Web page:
Inertia is a powerful thing. It is what prevents us from getting started on anything. In its physical sense, it is the force that makes it harder to start moving than to keep going—the opposite of momentum.
We all know that one of the most difficult aspects of any project or initiative is getting started. It doesn’t matter whether it is a brand new project, or one that you have allowed to lapse and need to restart. Getting going is the issue—and this applies to thought leadership as much as anything else. You need to build up momentum, and that’s where a personal editorial calendar comes in. It turns out that a little planning can go a long way.
First of all, let’s explore what we mean by a personal editorial calendar. It is a plan setting out what you are going to prepare, publish, and post over the next few weeks or months, and where you are going to do that. How long it lasts, and the precise level of detail that it contains, is a matter of personal preference.
Why would you plan ahead like this? It allows you to build momentum behind your thought leadership efforts. This is better for you, and also for your audience. It also takes some of the pain out of it. You can plan easier options for times that you know will be busy, and prepare in advance during quieter periods. You can also tailor your thought leadership to the season or time of year, thinking ahead to ensure that you focus on your audience’s priorities.
Most importantly, planning ahead allows you to build a narrative arc to your thought leadership work. Over time, you can build the story, and get your key messages across. Of course you can always vary what you are doing to respond to current events—but you have a clear picture of the broad thrust of your work. This will allow you to see clearly how and when to respond to ad hoc events, and when to leave them well alone because they are outside your expertise.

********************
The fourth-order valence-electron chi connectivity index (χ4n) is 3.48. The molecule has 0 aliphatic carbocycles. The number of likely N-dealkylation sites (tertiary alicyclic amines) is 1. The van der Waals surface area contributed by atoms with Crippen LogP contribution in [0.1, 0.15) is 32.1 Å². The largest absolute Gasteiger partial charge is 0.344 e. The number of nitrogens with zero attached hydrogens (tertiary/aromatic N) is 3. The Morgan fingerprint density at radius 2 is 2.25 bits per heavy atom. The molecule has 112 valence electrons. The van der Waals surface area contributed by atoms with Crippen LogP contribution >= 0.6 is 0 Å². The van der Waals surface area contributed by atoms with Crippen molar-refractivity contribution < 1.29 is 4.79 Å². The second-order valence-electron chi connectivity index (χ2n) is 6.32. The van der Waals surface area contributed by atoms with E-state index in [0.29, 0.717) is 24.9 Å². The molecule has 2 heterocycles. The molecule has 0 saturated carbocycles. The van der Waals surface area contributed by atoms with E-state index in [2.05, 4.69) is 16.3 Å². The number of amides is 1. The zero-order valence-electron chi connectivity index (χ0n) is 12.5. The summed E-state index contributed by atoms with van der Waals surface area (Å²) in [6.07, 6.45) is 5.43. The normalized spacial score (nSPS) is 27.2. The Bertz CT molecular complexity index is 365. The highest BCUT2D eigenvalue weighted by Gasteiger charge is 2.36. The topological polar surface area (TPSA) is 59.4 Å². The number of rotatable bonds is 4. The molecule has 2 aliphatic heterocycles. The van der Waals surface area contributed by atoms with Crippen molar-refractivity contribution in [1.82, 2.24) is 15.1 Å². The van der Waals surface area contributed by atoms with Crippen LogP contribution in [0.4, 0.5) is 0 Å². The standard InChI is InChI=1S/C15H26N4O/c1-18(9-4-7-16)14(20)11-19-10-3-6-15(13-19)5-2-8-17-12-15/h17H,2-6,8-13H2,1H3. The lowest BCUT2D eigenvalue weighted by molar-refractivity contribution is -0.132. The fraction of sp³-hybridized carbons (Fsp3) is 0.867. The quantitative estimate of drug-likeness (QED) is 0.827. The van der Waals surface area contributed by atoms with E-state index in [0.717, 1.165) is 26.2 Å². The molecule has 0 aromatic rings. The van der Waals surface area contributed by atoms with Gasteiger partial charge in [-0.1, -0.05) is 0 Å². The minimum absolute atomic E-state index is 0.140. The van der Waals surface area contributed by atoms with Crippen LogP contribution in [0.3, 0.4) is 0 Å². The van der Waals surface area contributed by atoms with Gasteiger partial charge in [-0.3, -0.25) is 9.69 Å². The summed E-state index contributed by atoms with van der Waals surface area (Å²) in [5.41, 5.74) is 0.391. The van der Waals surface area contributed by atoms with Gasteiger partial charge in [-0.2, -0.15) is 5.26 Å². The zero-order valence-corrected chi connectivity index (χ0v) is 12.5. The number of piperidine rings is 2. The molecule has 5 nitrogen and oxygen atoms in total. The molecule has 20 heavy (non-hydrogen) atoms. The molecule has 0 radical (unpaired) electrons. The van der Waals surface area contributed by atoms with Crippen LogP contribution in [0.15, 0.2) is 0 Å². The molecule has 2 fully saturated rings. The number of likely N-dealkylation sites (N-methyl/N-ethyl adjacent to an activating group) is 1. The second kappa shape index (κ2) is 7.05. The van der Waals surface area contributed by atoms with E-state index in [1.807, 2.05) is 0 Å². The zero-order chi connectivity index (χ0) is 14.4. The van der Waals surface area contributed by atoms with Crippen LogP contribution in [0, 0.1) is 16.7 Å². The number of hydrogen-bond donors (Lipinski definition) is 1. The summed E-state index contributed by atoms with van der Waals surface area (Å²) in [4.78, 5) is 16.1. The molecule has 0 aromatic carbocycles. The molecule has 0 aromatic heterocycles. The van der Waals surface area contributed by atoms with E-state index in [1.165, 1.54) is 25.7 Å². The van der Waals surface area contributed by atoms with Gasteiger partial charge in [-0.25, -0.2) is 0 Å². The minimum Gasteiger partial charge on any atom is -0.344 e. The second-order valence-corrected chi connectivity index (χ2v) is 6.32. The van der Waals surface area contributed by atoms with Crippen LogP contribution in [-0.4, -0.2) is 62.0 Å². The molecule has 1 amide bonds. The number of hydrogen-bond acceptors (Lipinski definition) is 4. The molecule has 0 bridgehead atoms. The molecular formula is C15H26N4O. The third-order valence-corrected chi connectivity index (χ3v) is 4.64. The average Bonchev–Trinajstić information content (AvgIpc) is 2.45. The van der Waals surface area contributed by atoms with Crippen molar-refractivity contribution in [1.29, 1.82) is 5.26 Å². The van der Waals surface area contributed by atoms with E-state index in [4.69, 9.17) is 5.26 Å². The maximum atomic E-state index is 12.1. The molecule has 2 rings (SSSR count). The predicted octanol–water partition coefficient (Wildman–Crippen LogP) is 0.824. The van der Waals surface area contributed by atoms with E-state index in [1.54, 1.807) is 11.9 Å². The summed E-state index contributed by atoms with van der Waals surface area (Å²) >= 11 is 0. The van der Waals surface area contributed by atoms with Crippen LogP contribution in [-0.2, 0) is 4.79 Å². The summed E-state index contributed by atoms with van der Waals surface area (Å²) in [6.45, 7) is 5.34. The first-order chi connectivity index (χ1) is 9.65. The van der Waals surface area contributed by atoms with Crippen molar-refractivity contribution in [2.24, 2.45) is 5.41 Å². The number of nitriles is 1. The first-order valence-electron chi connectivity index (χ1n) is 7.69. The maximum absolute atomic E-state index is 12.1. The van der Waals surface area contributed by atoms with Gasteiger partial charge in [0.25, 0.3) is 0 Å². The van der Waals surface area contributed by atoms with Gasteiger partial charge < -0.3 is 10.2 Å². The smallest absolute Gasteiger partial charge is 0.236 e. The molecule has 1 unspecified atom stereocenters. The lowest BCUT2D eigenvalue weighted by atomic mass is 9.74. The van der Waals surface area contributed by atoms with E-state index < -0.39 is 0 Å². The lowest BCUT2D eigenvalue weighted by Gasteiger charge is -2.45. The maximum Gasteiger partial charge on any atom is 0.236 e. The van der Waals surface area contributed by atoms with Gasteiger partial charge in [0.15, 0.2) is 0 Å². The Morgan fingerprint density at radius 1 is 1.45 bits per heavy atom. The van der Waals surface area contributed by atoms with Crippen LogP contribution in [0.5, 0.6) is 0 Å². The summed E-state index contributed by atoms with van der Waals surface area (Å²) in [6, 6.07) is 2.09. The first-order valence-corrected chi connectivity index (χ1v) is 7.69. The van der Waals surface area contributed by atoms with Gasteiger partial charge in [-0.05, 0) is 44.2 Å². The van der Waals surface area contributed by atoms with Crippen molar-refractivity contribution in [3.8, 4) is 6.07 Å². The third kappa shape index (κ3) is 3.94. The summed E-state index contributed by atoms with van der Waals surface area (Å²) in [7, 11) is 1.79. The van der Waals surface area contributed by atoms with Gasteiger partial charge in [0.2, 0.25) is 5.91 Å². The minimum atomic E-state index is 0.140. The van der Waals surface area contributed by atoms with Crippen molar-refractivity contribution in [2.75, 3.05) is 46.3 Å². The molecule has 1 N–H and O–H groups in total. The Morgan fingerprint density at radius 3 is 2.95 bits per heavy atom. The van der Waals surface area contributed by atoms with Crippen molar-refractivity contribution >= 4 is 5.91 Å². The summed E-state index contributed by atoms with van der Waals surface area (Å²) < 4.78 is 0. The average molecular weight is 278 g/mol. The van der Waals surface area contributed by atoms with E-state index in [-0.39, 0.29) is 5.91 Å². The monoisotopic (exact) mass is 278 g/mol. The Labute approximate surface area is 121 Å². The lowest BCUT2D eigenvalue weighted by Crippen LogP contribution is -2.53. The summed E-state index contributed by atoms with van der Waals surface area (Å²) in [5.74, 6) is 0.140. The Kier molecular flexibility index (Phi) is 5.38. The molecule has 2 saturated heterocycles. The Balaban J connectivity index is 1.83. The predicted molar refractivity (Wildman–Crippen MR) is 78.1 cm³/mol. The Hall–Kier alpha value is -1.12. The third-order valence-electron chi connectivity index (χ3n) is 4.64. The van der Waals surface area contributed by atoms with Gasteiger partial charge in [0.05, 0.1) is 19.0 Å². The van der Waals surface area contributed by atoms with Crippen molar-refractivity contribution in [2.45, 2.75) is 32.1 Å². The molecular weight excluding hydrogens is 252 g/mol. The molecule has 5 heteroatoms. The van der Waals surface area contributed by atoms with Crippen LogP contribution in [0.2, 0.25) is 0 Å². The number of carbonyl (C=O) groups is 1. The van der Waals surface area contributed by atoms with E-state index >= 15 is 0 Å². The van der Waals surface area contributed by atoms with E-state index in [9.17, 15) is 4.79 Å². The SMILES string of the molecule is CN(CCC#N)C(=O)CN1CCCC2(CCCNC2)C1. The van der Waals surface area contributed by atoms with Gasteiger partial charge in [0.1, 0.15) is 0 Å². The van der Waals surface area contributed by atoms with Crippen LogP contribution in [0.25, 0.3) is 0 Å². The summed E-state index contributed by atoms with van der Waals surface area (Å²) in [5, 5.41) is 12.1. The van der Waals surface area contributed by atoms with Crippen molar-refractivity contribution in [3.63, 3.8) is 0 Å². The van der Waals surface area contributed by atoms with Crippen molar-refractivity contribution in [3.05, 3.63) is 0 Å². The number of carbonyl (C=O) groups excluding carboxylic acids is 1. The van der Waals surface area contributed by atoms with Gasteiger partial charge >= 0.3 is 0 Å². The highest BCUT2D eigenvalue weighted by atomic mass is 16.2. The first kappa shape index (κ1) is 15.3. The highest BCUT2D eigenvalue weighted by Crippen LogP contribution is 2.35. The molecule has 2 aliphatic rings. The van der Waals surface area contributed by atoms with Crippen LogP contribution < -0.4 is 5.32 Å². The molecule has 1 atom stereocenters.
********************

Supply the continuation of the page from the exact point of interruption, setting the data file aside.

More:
Getting your calendar off the ground
Where do you start with an editorial calendar? Here are our top five tips.
Define your goals and desired outcomes
Your first priority should be to consider what success will look like for you. What are you aiming to achieve with your thought leadership? This can vary quite significantly—and will affect your content, your channel choice, and the frequency with which you post. For some people, growing their network is key. Others will be aiming to use external thought leadership to save time on internal briefings.
Plot your existing fixed commitments
Make sure that your editorial calendar contains all your existing fixed commitments. These should include holidays, known deadlines, events and any big projects. Be realistic about what you are going to be able to achieve around these times. It is unlikely that you will have the time and/or energy to think about thought leadership and market conversations while you are in the middle of a tricky project with tight deadlines.
Pick your channels to match both your audience and your availability
To be fully effective, you will need to be present on at least two channels other than email. But which ones? Channel choice is a topic in itself. Briefly, you need to prioritise channels where your audience spends more time. However, also consider the nature of each channel. Weekly engagement works on LinkedIn, but you probably need to be on Twitter every day.
Think about both content and format (what and how)
What you say is key, but how you say it also matters. This choice also has implications for your time and energy. A comment on LinkedIn takes just a few minutes to prepare (on top of reading a post or two). Preparing your own conversation starter will take longer, whether it’s an article or a 30-second video. Make sure that you will have enough time to develop your chosen content, and build that into your calendar.
Take your editorial calendar seriously. Put in the time upfront to make sure that it’s helpful—and then use it. Taking 10 minutes at the end of each month or quarter to review what worked, and what you need to change, is a key part of the process.